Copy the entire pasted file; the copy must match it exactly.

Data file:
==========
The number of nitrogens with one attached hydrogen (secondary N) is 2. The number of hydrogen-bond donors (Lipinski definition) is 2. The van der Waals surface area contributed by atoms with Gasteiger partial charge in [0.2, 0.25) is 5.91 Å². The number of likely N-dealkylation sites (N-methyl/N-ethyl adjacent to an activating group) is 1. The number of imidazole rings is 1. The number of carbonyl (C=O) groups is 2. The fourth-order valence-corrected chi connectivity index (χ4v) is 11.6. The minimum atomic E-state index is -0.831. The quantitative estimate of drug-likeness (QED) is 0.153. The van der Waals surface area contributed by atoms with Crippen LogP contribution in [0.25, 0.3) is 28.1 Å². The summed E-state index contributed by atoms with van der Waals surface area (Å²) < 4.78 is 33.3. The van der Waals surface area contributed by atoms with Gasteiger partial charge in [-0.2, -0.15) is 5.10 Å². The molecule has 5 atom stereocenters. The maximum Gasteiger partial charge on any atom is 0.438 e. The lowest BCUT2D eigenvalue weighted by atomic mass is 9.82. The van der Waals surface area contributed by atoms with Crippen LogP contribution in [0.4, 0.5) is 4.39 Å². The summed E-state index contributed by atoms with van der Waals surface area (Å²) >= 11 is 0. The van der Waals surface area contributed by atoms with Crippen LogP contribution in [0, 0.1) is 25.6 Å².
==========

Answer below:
The number of nitrogens with one attached hydrogen (secondary N) is 2. The number of hydrogen-bond donors (Lipinski definition) is 2. The van der Waals surface area contributed by atoms with Gasteiger partial charge in [0.2, 0.25) is 5.91 Å². The number of likely N-dealkylation sites (N-methyl/N-ethyl adjacent to an activating group) is 1. The number of imidazole rings is 1. The number of carbonyl (C=O) groups is 2. The fourth-order valence-corrected chi connectivity index (χ4v) is 11.6. The minimum atomic E-state index is -0.831. The quantitative estimate of drug-likeness (QED) is 0.153. The van der Waals surface area contributed by atoms with Crippen LogP contribution in [0.25, 0.3) is 28.1 Å². The summed E-state index contributed by atoms with van der Waals surface area (Å²) < 4.78 is 33.3. The van der Waals surface area contributed by atoms with Gasteiger partial charge in [-0.2, -0.15) is 5.10 Å². The molecule has 5 atom stereocenters. The maximum Gasteiger partial charge on any atom is 0.438 e. The lowest BCUT2D eigenvalue weighted by atomic mass is 9.82. The van der Waals surface area contributed by atoms with Crippen LogP contribution in [0.4, 0.5) is 4.39 Å². The summed E-state index contributed by atoms with van der Waals surface area (Å²) >= 11 is 0. The van der Waals surface area contributed by atoms with Crippen LogP contribution in [0, 0.1) is 25.6 Å².